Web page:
The Cowboys After The Combine…
By Tyrone Starr
The cones and stopwatches have barely been put away from the NFL meat market, better known as the Scouting Combine and it is time to shift the focus to the start of the league year. With twelve days left until 2013 officially begins in the world of the National Football League, Dallas is already getting their ducks in a row. Since Dallas is approximately over the $123 million salary cap by $20 million and change, they have restructured the contracts of six players.
Franchise pillars DeMarcus Ware and Jason Witten both adjusted their deals, saving the Cowboys almost $8 million towards the 2013 cap. Ware’s reworked deal converts $5 million of this season’s base salary into a signing bonus, saving the Cowboys $4 million against the cap. Meanwhile, Witten converted $4.56 million of his $5.5 million base salary into a signing bonus. Other players that had their deals tweaked include Miles Austin, Brandon Carr, Ryan Cook and Nate Livings. With other players such as Jay Ratliff and Orlando Scandrick next up for this refinancing and the almost certain new deal for Tony Romo, the Cowboys should be able to dabble in the free agent market to improve the roster.
Back to the combine, here are a few random leftovers to mull over…
– The Cowboys may have a very interesting to decision to make with the 18th pick in the draft. Consensus pre-combine top five talent Star Lotulelei failed his physical due to a heart abnormality and was not allowed to participate in any drills. Could he fall all the way down to Dallas? Should the Cowboys roll the dice or stay away? The draft is all about tough decisions. Inevitably, some of those will be made for Dallas when their spot comes up. The talent of Lotulelei though, may certainly be worth the risk if the opportunity presents itself.
Nov 10, 2012; Seattle, WA, USA; Utah Utes defensive tackle Star Lotulelei (92) tries to move past Washington Huskies offensive linesman Micah Hatchie (72) during the game at CenturyLink Field. Washington defeated Utah 34-15. Mandatory Credit: Steven Bisig-USA TODAY Sports
– Tyrann Mathieu showed exactly what I projected he would. Posting a sub 4.5-40 and showing off his customarily solid ball skills, I cannot see him lasting past the third round. Could the Cowboys use the 80th pick in the draft to snag the LSU star safety? I have been on record as saying that Mathieu’s play making ability would be a huge boost to the defense. He should be their but most certainly will not be by the time the Cowboys pick again with the 17th pick in round 4.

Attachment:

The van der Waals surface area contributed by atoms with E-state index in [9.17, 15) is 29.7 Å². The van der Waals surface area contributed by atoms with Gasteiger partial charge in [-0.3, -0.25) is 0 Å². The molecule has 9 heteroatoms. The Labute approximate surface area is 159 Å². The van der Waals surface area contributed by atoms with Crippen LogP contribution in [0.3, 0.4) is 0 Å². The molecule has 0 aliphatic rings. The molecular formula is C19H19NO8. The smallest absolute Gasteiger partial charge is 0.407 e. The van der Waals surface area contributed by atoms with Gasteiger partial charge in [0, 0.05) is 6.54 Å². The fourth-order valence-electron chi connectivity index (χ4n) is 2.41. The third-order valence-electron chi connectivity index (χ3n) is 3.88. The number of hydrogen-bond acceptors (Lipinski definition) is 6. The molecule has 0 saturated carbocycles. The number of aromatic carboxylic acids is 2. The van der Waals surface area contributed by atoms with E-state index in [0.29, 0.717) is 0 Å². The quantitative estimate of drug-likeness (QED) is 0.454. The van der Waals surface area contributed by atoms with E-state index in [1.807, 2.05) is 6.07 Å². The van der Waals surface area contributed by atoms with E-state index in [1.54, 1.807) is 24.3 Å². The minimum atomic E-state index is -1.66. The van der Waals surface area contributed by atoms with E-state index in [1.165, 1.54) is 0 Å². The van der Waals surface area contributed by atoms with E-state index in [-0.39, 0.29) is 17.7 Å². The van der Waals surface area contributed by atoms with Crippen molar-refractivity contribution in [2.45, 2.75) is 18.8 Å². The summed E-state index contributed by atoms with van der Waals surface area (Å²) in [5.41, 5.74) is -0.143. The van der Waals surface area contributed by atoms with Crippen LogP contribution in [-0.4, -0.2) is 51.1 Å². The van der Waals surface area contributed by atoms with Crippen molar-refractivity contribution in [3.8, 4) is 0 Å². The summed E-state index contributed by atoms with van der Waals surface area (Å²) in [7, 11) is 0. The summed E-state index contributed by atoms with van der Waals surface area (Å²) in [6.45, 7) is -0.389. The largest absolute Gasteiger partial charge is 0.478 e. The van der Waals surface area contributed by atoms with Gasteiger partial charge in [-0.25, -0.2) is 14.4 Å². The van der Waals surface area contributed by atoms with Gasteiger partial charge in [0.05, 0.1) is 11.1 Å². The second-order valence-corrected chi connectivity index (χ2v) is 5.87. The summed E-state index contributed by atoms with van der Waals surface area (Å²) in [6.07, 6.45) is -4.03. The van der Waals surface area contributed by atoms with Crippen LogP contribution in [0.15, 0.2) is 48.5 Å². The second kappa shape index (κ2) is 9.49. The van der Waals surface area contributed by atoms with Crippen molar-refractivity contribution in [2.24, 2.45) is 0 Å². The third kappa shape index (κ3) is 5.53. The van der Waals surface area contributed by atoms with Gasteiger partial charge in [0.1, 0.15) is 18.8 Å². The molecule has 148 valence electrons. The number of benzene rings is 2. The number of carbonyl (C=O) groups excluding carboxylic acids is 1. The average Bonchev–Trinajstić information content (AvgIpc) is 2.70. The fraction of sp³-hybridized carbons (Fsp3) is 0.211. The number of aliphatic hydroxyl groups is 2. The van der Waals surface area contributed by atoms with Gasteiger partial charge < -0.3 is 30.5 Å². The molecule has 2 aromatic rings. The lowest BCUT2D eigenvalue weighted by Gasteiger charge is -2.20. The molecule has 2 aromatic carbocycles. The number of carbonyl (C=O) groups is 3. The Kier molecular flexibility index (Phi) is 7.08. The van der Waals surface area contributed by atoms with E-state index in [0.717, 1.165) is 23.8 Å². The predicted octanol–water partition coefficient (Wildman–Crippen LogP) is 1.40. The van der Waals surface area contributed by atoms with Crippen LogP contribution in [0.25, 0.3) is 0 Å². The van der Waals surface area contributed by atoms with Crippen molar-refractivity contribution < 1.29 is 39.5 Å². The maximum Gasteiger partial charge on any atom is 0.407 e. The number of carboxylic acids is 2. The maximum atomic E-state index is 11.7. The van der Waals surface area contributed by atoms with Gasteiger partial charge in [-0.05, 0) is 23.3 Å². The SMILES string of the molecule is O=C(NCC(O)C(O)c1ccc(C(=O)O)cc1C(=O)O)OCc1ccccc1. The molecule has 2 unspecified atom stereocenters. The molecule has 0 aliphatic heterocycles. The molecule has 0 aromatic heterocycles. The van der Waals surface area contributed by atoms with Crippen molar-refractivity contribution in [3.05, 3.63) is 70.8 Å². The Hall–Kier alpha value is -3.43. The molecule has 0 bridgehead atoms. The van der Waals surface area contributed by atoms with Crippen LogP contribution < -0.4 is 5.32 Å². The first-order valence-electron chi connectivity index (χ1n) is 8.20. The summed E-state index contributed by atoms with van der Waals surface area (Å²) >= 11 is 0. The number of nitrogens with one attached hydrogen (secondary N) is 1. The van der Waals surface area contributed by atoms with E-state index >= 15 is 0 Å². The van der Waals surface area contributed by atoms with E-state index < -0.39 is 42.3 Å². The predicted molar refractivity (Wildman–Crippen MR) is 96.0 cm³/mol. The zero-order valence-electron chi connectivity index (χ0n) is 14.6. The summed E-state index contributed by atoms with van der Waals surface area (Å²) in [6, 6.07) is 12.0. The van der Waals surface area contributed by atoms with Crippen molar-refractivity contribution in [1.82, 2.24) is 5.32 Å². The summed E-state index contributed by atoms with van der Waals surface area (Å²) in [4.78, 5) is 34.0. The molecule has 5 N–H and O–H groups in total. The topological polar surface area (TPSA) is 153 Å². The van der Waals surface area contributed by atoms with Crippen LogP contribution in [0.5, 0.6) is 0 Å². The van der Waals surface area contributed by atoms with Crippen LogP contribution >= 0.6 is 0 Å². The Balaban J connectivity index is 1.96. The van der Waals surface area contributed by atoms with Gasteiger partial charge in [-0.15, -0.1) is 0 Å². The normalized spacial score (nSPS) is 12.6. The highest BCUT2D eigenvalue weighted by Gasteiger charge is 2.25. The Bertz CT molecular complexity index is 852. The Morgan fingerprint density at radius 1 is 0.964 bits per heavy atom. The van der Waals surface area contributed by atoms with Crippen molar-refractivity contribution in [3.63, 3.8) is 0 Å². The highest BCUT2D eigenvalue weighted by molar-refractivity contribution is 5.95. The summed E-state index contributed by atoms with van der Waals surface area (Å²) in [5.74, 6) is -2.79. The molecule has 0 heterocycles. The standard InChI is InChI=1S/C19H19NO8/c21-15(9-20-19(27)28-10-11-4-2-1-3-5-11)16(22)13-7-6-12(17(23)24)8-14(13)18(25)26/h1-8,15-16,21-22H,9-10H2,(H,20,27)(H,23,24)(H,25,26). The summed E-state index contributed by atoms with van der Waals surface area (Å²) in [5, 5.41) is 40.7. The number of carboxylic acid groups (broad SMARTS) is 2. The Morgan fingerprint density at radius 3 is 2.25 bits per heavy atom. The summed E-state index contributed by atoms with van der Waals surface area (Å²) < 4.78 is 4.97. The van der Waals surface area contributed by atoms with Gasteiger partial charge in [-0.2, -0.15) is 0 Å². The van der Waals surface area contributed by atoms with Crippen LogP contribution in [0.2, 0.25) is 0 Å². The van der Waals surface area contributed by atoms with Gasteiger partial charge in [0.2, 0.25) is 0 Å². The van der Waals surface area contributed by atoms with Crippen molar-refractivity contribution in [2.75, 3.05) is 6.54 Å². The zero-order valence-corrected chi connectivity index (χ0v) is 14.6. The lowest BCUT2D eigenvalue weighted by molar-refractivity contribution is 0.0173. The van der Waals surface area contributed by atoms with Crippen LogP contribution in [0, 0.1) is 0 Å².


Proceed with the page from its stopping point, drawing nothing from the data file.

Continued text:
– This draft will be extremely deep at the Cowboys biggest position of need, offensive line. If Dallas chooses to either use their first round pick on a defensive option or trade down and acquire more picks, there should be plenty of good options in round two. Combine freak Terron Armstead at tackle, top guard options Kyle Long and Larry Warford as well as all possible centers would be available. Regardless of Jerry Jones’ asertion that the line is not as bad off as many think, they cannot miss the chance to upgrade in such a deep pool of talent.
– Later rounds should be able to produce a replacement for Felix Jones. Kenjon Barner, Marcus Lattimore, Cierre Wood and Spencer Ware all project to be available in or after round four. This could certainly be a direction Dallas decides to go in, especially if the free agent market does not pan out.
October 27, 2012; Columbia, SC, USA; South Carolina Gamecocks running back Marcus Lattimore (21) rushes for a touchdown against the Tennessee Volunteers in the first half at Williams-Brice Stadium. Mandatory Credit: Jeff Blake-USA TODAY Sports
– Lastly, Cowboys fans can only hope that news of the team interviewing Manti Te’o during the combine was a simple kicking of the tires and not any sort of true interest. Even if the Cowboys lose Anthony Spencer in free agency, Te’o does not fit the Sam or Will linebacking spots in a 4-3 scheme. This is all before mentioning the horrible showing in the national title game against an elite team and the controversy that surrounded him after.